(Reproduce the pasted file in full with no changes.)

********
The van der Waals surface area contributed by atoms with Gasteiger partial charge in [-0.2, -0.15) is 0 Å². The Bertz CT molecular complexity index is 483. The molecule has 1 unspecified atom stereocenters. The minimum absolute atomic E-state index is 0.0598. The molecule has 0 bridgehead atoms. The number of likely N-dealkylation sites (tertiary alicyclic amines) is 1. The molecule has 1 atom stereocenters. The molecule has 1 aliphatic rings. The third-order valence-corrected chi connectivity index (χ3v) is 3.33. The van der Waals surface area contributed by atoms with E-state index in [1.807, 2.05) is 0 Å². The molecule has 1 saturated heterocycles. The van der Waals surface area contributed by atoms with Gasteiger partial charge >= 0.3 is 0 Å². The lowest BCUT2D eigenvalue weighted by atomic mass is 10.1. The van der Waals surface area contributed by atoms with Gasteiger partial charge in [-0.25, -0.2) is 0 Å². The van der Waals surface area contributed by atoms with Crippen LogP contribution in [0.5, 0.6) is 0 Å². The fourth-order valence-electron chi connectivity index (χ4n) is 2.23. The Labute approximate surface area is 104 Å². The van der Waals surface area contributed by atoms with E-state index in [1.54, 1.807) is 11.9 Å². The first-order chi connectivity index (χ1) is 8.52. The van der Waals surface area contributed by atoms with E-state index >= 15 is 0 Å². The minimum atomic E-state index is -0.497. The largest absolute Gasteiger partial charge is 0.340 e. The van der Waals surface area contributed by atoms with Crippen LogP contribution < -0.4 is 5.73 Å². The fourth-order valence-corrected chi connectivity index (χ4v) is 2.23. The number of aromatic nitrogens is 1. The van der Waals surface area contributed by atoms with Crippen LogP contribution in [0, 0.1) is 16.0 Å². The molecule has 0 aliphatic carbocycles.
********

The van der Waals surface area contributed by atoms with Gasteiger partial charge in [-0.2, -0.15) is 0 Å². The Bertz CT molecular complexity index is 483. The molecule has 1 unspecified atom stereocenters. The minimum absolute atomic E-state index is 0.0598. The molecule has 0 bridgehead atoms. The number of likely N-dealkylation sites (tertiary alicyclic amines) is 1. The molecule has 1 atom stereocenters. The molecule has 1 aliphatic rings. The third-order valence-corrected chi connectivity index (χ3v) is 3.33. The van der Waals surface area contributed by atoms with E-state index in [1.807, 2.05) is 0 Å². The molecule has 1 saturated heterocycles. The van der Waals surface area contributed by atoms with Gasteiger partial charge >= 0.3 is 0 Å². The lowest BCUT2D eigenvalue weighted by atomic mass is 10.1. The van der Waals surface area contributed by atoms with Gasteiger partial charge in [-0.25, -0.2) is 0 Å². The van der Waals surface area contributed by atoms with Crippen LogP contribution in [0.5, 0.6) is 0 Å². The fourth-order valence-electron chi connectivity index (χ4n) is 2.23. The Labute approximate surface area is 104 Å². The van der Waals surface area contributed by atoms with E-state index in [1.54, 1.807) is 11.9 Å². The first-order chi connectivity index (χ1) is 8.52. The van der Waals surface area contributed by atoms with E-state index >= 15 is 0 Å². The minimum atomic E-state index is -0.497. The largest absolute Gasteiger partial charge is 0.340 e. The van der Waals surface area contributed by atoms with Crippen LogP contribution < -0.4 is 5.73 Å². The fourth-order valence-corrected chi connectivity index (χ4v) is 2.23. The number of aromatic nitrogens is 1. The van der Waals surface area contributed by atoms with Crippen LogP contribution in [0, 0.1) is 16.0 Å². The molecule has 0 aliphatic carbocycles.